Italy is characterized by being the cradle of many art forms, from painting and sculpture to dance in its different variants: classic, modern contemporary, and even with exponents in urban dance. However, the Italian standard is ballet, whose origins are found in the Italian Renaissance during the 15th and 16th centuries and spread all the way to France with the help of Catherine de’ Medici, where ballet developed further under her aristocratic influence. Renaissance ballet is very different from the form of theatrical ballet known to contemporary audiences, as tutus and ballet slippers where not yet part of a dancer’s wardrobe from those times and choreographies are adapted to the court dance steps.

Currently, ballet has international exponents on the most prestigious stages in the world, and one of them is the Italian dancer Roberto Bolle. Discovering his passion for dancing when he was very young, he began studying in Piedmont, his home región, until he was 12 years old, when he entered the Ballet School of La Scala de Milán. The last time Rudolf Nuréyev appeared at La Scala Theater to stage his production of The Nutcracker, he, who at that time was considered a legend, saw Roberto in the studio and asked the fifteen-year-old, deeply moved, to do some exercises on the bar. After a few days, Nuréyev chose him to play Tadzio in Death in Venice. This meeting would forever influence Roberto’s destiny. At only twenty years, Roberto made his debut in the leading role of Romeo, and Elisabetta Tárabut would promote him as a principal dancer, beginning an outstanding international career.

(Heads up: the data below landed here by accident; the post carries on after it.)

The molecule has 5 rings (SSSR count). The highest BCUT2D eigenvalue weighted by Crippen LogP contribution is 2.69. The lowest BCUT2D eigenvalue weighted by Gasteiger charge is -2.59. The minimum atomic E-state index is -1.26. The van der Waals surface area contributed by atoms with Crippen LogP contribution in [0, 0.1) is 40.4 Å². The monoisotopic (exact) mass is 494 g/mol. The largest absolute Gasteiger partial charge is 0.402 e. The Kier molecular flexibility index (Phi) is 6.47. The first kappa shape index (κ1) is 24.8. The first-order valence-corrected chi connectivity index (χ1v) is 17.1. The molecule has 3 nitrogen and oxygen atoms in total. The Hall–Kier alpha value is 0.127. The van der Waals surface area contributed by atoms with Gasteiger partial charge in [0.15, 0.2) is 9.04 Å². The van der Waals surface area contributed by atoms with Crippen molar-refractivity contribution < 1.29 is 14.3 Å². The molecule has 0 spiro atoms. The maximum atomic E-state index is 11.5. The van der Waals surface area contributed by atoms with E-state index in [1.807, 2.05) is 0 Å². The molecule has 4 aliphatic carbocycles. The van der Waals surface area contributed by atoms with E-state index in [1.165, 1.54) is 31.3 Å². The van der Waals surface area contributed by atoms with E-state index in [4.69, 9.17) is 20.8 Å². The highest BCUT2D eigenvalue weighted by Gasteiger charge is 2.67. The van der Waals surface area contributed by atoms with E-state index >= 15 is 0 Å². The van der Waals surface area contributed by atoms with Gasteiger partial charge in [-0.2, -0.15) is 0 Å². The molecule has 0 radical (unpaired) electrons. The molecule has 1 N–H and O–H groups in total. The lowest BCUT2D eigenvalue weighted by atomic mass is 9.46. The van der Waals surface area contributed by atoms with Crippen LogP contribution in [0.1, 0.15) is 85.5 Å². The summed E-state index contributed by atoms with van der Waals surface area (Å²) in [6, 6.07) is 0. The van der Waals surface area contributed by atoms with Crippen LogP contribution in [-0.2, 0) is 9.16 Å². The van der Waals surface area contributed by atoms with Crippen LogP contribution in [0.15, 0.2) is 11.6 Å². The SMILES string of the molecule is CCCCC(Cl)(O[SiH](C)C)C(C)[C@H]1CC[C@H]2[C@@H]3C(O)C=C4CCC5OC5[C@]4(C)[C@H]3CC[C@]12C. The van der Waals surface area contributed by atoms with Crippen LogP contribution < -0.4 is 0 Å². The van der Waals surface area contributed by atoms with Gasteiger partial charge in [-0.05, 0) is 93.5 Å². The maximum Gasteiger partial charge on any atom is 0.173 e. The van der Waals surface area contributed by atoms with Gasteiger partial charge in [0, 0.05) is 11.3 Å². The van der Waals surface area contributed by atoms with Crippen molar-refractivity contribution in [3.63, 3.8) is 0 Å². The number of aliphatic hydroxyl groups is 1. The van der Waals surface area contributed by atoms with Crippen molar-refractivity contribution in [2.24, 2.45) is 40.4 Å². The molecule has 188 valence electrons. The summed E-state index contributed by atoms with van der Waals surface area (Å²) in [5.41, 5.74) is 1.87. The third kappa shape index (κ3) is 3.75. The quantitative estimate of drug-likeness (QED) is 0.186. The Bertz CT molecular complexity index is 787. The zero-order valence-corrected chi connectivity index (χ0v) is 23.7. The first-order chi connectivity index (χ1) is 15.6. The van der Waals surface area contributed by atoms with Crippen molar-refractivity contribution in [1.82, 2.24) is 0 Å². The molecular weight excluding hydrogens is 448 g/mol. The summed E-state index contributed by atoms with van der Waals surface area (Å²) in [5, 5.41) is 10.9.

Roberto played Sigfried for the first time alongside international star Altynai Asymuratova at England’s most important concert hall, in a grand new Derek Deane production, which included 70 swans, acrobats, and jugglers. For the first time, the young Italian artist, at only 22 years old, met some members of the Royal Family, such as Princess Margaret, and the beautiful and unforgettable Lady Diana. In 1998, Roberto danced in Aida in Cairo, which was the first time in 50 years that this production was staged there. The pyramids of Cheops and Khafre set the stage and provided an exceptional backdrop for Aida.

After three years of restoration, the Royal Opera House opened the season and celebrated its reopening with The Nutcracker. Roberto was invited to dance at the prestigious theater for the first time with Darcey Bussell. Since this performance, the exceptional association with Darcey has continued and they have danced together in many classical and contemporary ballets. In addition, he was elected as UNICEF Goodwill Ambassador and performed Black Swan’s pas de deux with Zenaida Yanowsky on the fabulous stage of Buckingham Palace’s throne room.

Roberto Bolle turned 46 years old on March 26th with important achievements and awards obtained during his wide career. He was the first principal dancer of the American Ballet Theater in New York. Roberto Bolle announced his retirement from the scene last November in a televisión interview: “Dancers retire at forty-seven, so I will retire in 2022. I understand that it is strange to say that at this age someone retires, since for a biological age it is young. Actually, we are not so young anymore, because a dancer’s career, just as an athlete’s, begins very soon”. Roberto Bolle leaves behind a whole legacy to ballet and Italian and international dancers who struggle to achieve and be on the most valuable stages of classical dance.

Photos: courtesy.

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